Santiago Arias Orozco
Madelaine McCallum, a survivor of both a broken home and breast cancer, shared her story of finding enlightenment through dance at the Indigenous Knowledges Gathering organized by Humber College.
“It felt like I could fly. My feet never stopped and it felt like the beat of the music was calling me,” McCallum said. “I had always known how to dance and was very good at it.
“I just needed to believe that,” she said.
McCallum, a sister to 17 siblings, is a multi-disciplinary Metis artist who has shared the resiliency trail of Indigenous people through her story of abuse and abandonment. She started her career as a dancer and then shifted into film production to empower fellow Indigenous peoples to share their stories as a healing path.
“She knows there are many stories to be told and viewers that need to hear them,” said Kathyln Philips, host of the “As I Am” meeting. “Supporting others in their journey of vulnerability, exploitation and neglect.”
McCallum, as a six-year-old, went to hospitals to get herself treated, and at 12 years, she hitchhiked from Northern Saskatchewan to Edmonton. She is named after her grandmother and described her spirit name as “Strong Earth Woman.”
During her keynote message, McCallum shared the role dancing had in her work with the “Butterflies in Spirit” group, a dance group built up of family members of missing and murdered Indigenous women.
Her short film “Dancing Through” re-told her life story shaped by the intergenerational trauma of residential schools and her battle against breast cancer. Awarded with Best Canadian Female Filmmaker at the Toronto International Women Film Festival, the film is premiering at the Portland Film Festival 2021.
“Despite the pain, dancing makes me feel alive. And that’s what will make you go through hard moments,” said McCallum. “It gives you the moment to be free and healing.”
November is celebrated as Indigenous Education Month and every year, Humber organizes various on-campus and online events. Keynote speakers share their histories and experiences and teach about their journey of finding themselves. Multiple skill workshops are also organized.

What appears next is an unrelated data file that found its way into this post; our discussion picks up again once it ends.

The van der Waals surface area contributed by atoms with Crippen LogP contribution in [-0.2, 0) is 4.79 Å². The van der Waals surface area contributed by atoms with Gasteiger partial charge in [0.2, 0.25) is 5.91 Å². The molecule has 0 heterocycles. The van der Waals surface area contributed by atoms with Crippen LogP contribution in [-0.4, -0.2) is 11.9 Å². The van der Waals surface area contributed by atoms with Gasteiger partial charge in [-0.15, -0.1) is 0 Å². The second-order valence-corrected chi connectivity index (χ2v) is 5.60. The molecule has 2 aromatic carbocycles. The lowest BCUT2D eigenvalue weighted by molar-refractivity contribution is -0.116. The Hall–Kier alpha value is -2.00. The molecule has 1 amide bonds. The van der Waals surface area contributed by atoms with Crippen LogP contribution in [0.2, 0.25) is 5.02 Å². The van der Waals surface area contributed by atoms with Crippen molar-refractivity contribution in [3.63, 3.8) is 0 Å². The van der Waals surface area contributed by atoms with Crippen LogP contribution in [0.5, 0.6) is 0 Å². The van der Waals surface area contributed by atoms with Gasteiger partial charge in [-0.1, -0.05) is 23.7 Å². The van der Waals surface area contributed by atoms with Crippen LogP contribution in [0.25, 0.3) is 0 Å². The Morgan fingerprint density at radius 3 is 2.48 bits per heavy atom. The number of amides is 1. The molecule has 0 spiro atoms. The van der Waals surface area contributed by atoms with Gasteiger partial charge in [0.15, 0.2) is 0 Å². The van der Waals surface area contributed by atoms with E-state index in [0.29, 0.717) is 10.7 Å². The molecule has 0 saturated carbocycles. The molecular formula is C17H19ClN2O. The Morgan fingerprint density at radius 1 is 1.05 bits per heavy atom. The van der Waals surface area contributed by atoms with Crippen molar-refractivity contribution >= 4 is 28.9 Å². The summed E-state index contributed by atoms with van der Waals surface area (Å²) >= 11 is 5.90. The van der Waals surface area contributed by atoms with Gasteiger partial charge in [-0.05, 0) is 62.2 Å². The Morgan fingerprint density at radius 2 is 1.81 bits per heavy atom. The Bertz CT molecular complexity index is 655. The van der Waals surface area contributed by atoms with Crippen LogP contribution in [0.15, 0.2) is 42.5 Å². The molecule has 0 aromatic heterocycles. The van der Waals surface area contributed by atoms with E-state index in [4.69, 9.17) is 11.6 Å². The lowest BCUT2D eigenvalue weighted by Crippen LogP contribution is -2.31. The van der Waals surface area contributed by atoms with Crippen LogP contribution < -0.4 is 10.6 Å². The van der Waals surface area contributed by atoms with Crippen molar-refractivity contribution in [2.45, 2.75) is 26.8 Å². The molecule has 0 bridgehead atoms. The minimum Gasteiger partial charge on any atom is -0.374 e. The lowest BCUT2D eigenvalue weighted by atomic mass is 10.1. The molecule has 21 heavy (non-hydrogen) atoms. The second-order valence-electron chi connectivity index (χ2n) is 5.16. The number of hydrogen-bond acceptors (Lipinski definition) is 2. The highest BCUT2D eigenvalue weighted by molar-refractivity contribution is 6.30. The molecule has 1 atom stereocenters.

Patricia Chrisjohn, of the Oneida First Nation, facilitated the corn husk doll workshops and storytelling sessions.
“You will always cherish your creation, even if it is a lifeless doll because you’re giving it the love and care you always wanted,” she said.
Chrisjohn is currently working on the Missing and Murdered Indigenous Women, Girls, Trans and Two-Spirit Family Wellness Project with Toronto Council Fire Native Cultural Centre to increase awareness and support families affected.
This year’s theme centred around building relationships between mind, body, and spirit.
The Indigenous Knowledge Gathering 2021 ran from Nov. 15 to Nov. 19. It provided opportunities of learning about Indigenous ways of being, examine emerging challenges impacting Indigenous students and engage in hands-on cultural teachings and workshops.
“The event offers the possibility, hope, and opportunity not only for the enhancement of educational outcomes but, conceived broadly, for the health and wellness of broader communities,” reads Humber’s website.
Cree professor and symposium speaker on the “Ethical Space” concept, Willie Ermine, was among the Nov. 17 keynote speakers.
Featuring the relevance of Indigenous ancestral knowledge on postsecondary education, Ermine spoke on the importance for an ethically responsible institution that can further contribute to the reconciliation process with Indigenous people.
“It starts by acknowledging who had a foot in this land before we did,” Ermine said. “Their presence is and is going to be embedded in these places forever.”
To show appreciation for its Indigenous students, Humber has introduced multiple awards, bursaries and scholarships ranging from $2,000 to $40,000. It has also mandated Truth and Reconciliation training and certificates for its programs. This supports Humber’s 2018-2023 Strategic Plan by expanding and enhancing Indigenous programming and research.
“Success is shaped not only by our capacity to dialogue and transform differences but also the extent to which diverse communities can equitably contribute to the conversation, share resources and implement change together,” reads the Virtual Indigenous Knowledge website.